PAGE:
The economy of Japan is one of the strongest in the world. It is the second largest economy in the world, after the United States.
Japan’s economy has a well-educated work force and high levels of savings.
Japan has very little natural resources. That’s why the economy of Japan depends on importing raw materials such as oil, food and wood.
Japan has a variety of advanced industries that are highly successful. Japan’s main export includes cars, electronic devices and computers. Most important trade partner is the USA which imports more than one quarter of all Japanese exports.
Only 12% of Japan’s land is suitable for agriculture. Due to this lack of land, farmers use a system of terraces to farm in small areas. Although the economy of Japan is usually self-sufficient in rice, it must import about 50% of other grains and relies on import for most of its supply of meat.
Japan has one of the world’s largest fishing fleets and accounts for nearly 15% of the global catch.
One major long-term concern for the Japanese labor force is a low birthrate. The decline in population already started in 2005, when the number of deaths in Japan was larger than the number of births. Allowing more immigration is not an option favored in Japan.
Lifetime employment and seniority-based advancement have been common in the economy of Japan. Recently these norms begun to change.
Karoshi is death due to overwork. The major medical causes of Karoshi deaths are heart attack and stroke due to stress. Suicides resulting from work failures are also very common.
Women participate in the work force, but they usually leave their jobs once they get married. Recently, some of the country’s corporate giants have become more flexible regarding women’s working hours, and even supply daycare for children – enabling mothers to keep their jobs.
Japan And Their Economy Today
For the last three decades, Japan’s economic growth had been spectacular – a 10% average in the sixties, a 5% average in the seventies, and a 4% average in the eighties.
Recently – affected by the global economic crisis, Japan’s economy is shrinking at the fastest rate in 35 years (since after the oil shock in 1974).
Japan’s central bank lowered its key interest rate to 0.1 percent in December.
“There is no question that this is the worst economic crisis since the end of World War II,” said Economy Minister Kaoru Yosano lately.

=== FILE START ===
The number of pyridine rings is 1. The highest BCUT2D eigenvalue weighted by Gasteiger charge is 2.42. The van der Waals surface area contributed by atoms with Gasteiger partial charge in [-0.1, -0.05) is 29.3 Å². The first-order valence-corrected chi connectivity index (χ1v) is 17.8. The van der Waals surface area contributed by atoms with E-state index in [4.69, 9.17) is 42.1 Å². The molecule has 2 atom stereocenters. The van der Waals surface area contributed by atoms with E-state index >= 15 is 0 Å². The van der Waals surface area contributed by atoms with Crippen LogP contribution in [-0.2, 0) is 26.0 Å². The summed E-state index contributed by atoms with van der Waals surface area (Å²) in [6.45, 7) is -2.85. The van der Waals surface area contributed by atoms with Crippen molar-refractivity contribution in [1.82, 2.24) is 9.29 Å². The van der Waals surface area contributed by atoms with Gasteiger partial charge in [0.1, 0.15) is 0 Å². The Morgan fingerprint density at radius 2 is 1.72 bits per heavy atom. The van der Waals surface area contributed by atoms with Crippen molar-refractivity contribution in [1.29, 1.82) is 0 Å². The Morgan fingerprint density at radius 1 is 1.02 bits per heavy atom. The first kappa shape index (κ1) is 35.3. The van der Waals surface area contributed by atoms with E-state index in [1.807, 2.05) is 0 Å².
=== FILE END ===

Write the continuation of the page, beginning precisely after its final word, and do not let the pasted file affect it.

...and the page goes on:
Lately, electronics Company Pioneer Corp. said it will cut 10,000 jobs globally, joining a growing list of corporate giants like Sony which is releasing 8,000 workers, Nissan Motor Co. and NEC Corp. which are dismissing 20,000 people each.
History Of Economy In Japan
The economic history of Japan is very impressing due to its spectacular growth – once during the Meiji restoration (1868 through World War II), and the second time which began in 1945 and continued into the eighties.
From the Meiji Restoration to World War II – in order to stop the influence of Christianity, the Tokugawa shoguns adopted a policy of isolation and banned all international trade. The Japan history was cut off from the rest of the world. All the progress made by western world between 17th and 19th century was unknown in the history in Japan. History in Japan had its own feudal system of samurai, farmers, craftsmen, and merchants.
In 1853, Commodore Perry of the U.S. Navy forced the shogun to enter into a trade agreement with the U.S.
In 1868 – Emperor Meiji set Japan on a course of modernization that would transform the economy of Japan from a feudal society to an industrialized nation in only a few decades. A new Western-based education system was formed, thousands of students were sent to the United States and Europe, and Japan hired more than 3,000 Westerners to teach modern science and foreign languages in Japan.
The government built factories and shipyards that were sold to entrepreneurs at a very low price. Many of these businesses grew rapidly into the larger conglomerates.
Post-war economic history – 1945 into the eighties – From the sixties to the eighties economic growth in Japan has been called a miracle – 10% average in the sixties, 5% average in the seventies and 4% average in the eighties.
Growth slowed in the late nineties, due to the sliding stock and real estate prices. This was the end of “the bubble” of the eighties, and marked a decade of stagnant economic growth. Government efforts to revive the economic growth had little success. Japanese government financed large public projects.
The economy of Japan deteriorated even more during 2000 – 2001 by the slowing of global economy.
In 2005 the economy finally began to show signs of recovering. In July 2006, the zero-rate policy was ended. Please note: the pictures at this page are provided under several Creative Commons licenses.
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